Are you living a purpose-driven life? Is your life full of meaning, wonder, and fulfillment? Are you happy?
Happiness is something that we could all use a little more of, right? Day in and day out, we’re all seeking happiness in the people we surround ourselves with, in the things we do, the things we buy, the places we visit, and so on.
But what if I told you that happiness isn’t a temporary state of mind that can be found between moments?
According to The Pursuit of Happiness, Aristotle believed that happiness is an end that encompasses the totality of one’s life. It is not something that can be gained or lost in a few hours, like pleasurable sensations.
Happiness is the ultimate value of your life as lived up to this moment, measuring how well you have lived up to your full potential as a human being.
Makes you stop and think, doesn’t it?
What kind of life have you been living so far? Are you living up to your potential? Are you living a purpose-driven life?
If you’re unhappy with any aspect of your life—your love life, your career, your relationships, or even your life as a whole—I encourage you to keep reading.
Like I mentioned before, happiness isn’t something you can find using a quick-fix—it’s something we have to build towards every day by living a purpose-driven life.
‘Happiness isn’t a temporary state of mind that can be found between moments—Happiness is the ultimate value of your life as lived up to this moment, measuring how well you have lived up to your full potential as a human being.’CLICK TO TWEET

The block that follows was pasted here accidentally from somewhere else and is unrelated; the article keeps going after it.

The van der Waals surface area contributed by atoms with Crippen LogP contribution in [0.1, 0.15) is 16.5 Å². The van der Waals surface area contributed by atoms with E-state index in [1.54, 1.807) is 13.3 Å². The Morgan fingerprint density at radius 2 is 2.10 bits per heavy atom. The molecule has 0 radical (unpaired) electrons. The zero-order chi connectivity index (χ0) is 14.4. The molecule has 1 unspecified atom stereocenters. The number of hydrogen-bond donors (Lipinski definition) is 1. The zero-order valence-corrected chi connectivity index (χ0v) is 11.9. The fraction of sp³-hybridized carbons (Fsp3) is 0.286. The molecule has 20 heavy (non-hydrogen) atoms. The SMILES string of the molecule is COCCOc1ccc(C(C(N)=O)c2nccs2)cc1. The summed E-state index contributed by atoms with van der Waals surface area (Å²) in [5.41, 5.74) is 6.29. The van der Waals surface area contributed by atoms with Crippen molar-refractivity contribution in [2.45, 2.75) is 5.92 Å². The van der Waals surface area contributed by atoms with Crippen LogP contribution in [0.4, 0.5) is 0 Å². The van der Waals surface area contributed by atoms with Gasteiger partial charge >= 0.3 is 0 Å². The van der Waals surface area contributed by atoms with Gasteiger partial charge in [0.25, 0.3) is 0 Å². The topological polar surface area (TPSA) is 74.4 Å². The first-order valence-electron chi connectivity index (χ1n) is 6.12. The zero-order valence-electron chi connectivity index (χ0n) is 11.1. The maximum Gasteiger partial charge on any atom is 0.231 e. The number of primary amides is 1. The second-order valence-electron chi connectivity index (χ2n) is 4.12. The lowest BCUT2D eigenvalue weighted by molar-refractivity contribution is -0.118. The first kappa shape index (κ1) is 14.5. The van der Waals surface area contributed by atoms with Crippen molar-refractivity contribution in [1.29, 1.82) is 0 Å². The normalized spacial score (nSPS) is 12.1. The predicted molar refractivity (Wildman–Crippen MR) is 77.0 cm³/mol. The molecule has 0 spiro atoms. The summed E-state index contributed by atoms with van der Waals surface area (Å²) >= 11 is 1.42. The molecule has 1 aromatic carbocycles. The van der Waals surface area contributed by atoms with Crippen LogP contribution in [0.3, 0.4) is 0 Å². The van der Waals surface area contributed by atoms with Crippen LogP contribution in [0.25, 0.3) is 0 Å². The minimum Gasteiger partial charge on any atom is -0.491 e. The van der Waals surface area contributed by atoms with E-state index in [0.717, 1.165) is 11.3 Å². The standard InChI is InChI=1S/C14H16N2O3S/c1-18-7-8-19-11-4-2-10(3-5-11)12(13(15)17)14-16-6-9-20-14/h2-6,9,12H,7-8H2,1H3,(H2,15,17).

Living a Purpose Driven Life
Have you ever heard of Teleology? Before reading Brian Tracy’s book Goals!, I hadn’t either. Teleology is a word derived from two Greek words: telos (end, goal, purpose) and logos (reason, explanation).
Essentially, Teleology means that without a goal or purpose in life, we have no meaning or reason to exist. Without a reason to exist, we have no happiness. Failure to live a purpose-driven life leads to feelings of emptiness, confusion, yearning, discontent, unhappiness, and in some cases depression.
So, can we live purpose-driven lives by merely setting some long-term goals? No, not exactly.
To truly live a purpose-driven life, we can’t just set obscure goals—we have to dig down deep and discover our core values and beliefs and then set meaningful goals that are congruent with those values and beliefs.
Identify your Values
Have you ever stopped to think about what matters to you? Like, what truly matters to you?
This is a question that many people fail to think about, but it’s tough to live a fulfilling life if you’re living a life that isn’t congruent with your values. For example, I value honesty, integrity, hard work, and trust.
What kind of life would I be living if I were always breaking promises, avoiding work, or lying to those around me? Probably an unpleasant one, right?
What are your values?
I recommend that you sit down and journal your way through what matters to you and attempt to discover most important to you.
But, Don’t Start with a Generic List
You may be tempted to search for a list of human values and identify the ones that stand out to you, but I don’t recommend doing this. If you start with a list of values, you’ll be tempted to circle aspirational values, or values you think you should have.
For example, I might scan a list of 400 values and see Compassion or Kindness and select those because I feel that those are important. While they may be important, they may not be my top five values.
On the other hand, I might see Power and Wealth and refrain from selecting those because they don’t seem like respectable values to have.